Christ allows us to witness joy

  • February 1, 2011
How many times have you heard “My Favourite Things,” “Do-Re-Mi” and other songs from The Sound of Music? Probably too many. Wonderful tunes, but so familiar they’re hard to hear.

Their delightfulness was renewed for me by my niece Clare. She knows the songs and the actions that accompany them by heart. She loves to sing along — during “Sixteen Going on Seventeen,” she echoes in top voice, “older and WISER!” When the children sing the good-bye song, she waves and bows, with flourish great and smile wide.  

Clare was born with Down Syndrome, in a culture which finds this chromosomal condition so unacceptable that some 90 per cent of babies known to have it in North America are aborted. She has suffered from the prejudice. But she has not forgotten how to revel in the joys of music and dance.

Often, I’ve glimpsed such moments of pure joy. A colleague reading a passage from Luke’s Gospel and pausing, with glistening eyes, to savour Jesus and the way God’s fragrance permeates our lives. A mentally ill man, who’s lately discovered a short-story writing group; as he reads aloud his work to a tiny audience, he enjoys words and creativity, and his own ability to imagine and communicate. A woman with tears on her face as she speaks of her dead husband; when she realizes her friend is listening and understands, her face lights up in elation. My mother, walking down the icy street with me arm-in-arm, relishing the fun of being out together on a cold beautiful day.

Joy peeking through like a slit of sun in a dark forest. It can break through in the most surprising places. It may seem small compared to the vastness of suffering; but the opposite is true. Joy is infinite, powerful, intoxicating. Like Clare inviting me to dance the Ländler, it flirtatiously reaches out and tickles us and invites us to come and play. “But things are grim!” “I’m not worthy!” Why say no when joy comes?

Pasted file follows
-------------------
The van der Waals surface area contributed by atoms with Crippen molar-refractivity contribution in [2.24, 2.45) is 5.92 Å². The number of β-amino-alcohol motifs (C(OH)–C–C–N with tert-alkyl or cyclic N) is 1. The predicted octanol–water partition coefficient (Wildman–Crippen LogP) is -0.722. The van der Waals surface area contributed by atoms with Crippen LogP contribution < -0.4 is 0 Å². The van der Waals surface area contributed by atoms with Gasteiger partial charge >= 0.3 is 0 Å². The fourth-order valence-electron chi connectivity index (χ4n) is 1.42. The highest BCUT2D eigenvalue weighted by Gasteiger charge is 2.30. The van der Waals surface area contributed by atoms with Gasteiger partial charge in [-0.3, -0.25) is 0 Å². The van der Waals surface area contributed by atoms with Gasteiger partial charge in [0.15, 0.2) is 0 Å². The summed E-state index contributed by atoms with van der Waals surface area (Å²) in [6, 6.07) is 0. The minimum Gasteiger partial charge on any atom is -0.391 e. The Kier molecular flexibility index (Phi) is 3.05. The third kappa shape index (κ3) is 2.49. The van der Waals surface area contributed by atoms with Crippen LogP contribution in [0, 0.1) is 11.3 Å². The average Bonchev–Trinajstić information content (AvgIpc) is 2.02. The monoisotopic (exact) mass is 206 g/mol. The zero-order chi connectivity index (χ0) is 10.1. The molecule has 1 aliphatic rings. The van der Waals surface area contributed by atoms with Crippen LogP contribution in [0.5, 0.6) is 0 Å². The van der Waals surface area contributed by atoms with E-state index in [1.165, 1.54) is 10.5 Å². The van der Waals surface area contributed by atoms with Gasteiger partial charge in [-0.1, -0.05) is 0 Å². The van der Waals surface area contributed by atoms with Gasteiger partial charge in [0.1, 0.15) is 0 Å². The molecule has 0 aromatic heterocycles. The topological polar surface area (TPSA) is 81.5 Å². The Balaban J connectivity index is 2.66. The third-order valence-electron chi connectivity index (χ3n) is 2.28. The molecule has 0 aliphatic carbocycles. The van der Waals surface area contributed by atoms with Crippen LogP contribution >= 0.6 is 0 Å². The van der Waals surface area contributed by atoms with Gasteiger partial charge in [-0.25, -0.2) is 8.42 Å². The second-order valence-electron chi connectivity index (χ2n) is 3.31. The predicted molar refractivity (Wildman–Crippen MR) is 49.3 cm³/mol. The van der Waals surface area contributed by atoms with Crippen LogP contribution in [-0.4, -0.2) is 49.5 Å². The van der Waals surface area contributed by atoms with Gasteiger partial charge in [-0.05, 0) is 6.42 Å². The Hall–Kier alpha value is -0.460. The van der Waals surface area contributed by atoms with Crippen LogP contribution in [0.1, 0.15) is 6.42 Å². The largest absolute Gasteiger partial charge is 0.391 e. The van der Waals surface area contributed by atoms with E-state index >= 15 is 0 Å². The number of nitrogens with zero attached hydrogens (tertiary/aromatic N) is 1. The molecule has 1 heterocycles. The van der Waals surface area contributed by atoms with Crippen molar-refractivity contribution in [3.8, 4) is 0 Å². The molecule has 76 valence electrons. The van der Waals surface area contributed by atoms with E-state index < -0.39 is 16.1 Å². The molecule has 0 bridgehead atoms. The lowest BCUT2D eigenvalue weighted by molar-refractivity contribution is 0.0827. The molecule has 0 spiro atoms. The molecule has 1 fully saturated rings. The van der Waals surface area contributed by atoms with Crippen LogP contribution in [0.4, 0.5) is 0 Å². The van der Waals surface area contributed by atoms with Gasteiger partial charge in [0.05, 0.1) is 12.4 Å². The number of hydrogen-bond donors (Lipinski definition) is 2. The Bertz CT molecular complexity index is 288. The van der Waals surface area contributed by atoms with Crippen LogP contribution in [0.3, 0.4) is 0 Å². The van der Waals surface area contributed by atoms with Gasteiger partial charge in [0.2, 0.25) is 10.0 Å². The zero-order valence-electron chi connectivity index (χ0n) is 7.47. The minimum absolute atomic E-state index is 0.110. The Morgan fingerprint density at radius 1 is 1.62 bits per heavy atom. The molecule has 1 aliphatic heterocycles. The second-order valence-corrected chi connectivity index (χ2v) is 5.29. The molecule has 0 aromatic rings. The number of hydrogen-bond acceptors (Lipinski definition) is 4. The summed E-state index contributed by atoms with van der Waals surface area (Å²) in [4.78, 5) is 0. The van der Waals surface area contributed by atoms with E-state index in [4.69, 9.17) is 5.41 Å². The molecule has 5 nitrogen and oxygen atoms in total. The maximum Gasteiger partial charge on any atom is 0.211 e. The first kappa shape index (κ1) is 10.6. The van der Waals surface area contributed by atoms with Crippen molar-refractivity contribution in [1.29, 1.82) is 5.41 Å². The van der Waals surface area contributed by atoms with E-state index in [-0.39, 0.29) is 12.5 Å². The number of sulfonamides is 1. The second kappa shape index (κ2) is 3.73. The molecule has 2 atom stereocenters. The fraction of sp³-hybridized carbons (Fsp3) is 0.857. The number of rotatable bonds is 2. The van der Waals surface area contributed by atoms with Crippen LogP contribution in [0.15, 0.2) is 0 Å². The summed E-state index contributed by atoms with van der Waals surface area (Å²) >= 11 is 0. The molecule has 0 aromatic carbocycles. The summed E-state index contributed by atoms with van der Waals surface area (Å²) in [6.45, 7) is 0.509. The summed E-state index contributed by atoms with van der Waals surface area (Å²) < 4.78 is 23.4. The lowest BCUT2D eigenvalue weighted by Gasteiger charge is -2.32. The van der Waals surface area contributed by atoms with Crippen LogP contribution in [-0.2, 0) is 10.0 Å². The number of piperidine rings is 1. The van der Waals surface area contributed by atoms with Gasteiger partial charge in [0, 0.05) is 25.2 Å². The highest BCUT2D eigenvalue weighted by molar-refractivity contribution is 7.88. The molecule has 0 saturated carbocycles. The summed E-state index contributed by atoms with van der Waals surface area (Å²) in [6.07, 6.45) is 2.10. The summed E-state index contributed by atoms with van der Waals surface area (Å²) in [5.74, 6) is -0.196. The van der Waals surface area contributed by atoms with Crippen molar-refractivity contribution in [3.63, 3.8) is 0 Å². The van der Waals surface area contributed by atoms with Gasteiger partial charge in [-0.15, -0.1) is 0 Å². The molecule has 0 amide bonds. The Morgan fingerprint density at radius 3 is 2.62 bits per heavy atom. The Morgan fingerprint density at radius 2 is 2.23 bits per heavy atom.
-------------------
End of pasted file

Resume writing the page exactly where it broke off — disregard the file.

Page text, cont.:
And joy comes large. The first birth I saw gave me a glimmer of this truth, “one joy dispels a thousand sorrows.” After hours of labour, a room thick with tension and pain, in an instant joy was born into that room. The pain and anxiety were not so much gone as changed, as if they too had become part of the joy. Sorrow, grief, suffering may seem the stronger, but put them up against real joy and see how they, too, can dance with it, as if they are being unveiled at last. Perhaps grief is connected with gladness, sorrow with joy, suffering with glory. Could it be?

This month we celebrate the feast day of a long-ago saint. His name, Polycarp, may not be the top baby name now, but in the second century his story was familiar everywhere. His holiness, and the delight we can take in remembering him, aren’t only about his willingness to die rather than deny Christ. It’s the way, in him, the sun shines through the darkness: joy amid a thousand sorrows. If you haven’t read his martyrdom, take time on Feb. 23, the day we celebrate his birthday into eternal life. The story isn’t objective; it’s written with blatant, unashamed love.

Polycarp’s story occurs at a dark time for Christianity, when Christians who wouldn’t deny their faith were put to death gruesomely and publicly. Polycarp, one of the earliest bishops, personally knew John the Apostle and taught the faith to great theologians such as St. Irenaeus. He’s a lived witness of the inter-personal communion our Church is built on. He helped change the story of Christian persecution to one of faith, joy and life, assisting Christianity in becoming strongly and widely rooted in the empire that was bent on destroying it.

Polycarp’s inner beauty transcends. He neither sought death nor ran from it. When the police came to arrest him, he invited them in for a meal and instructed them to wait while he prayed; bystanders marvelled at his composure and bearing. His captors tried to find a way to avoid harming him. In the arena, he spoke boldly, claiming Christ rather than disowning Him to evade death. His inner spirit was witnessed by the fire that couldn’t touch him, so that the soldiers had to kill him with a sword.

His fellow Christians waited until the moment they could collect and hide his bones, considering even those bones full of love and joy. It’s the beginning of veneration of relics, based on the sense that a person’s body is filled with his spirit.

As with the witnesses of joy I observed — and the many more I didn’t notice — he shows us where true power lies. Not in suffering. Not in death. Not even in violence and betrayal. The one true power is Christ, who plants in us joy and peace that can’t be denied.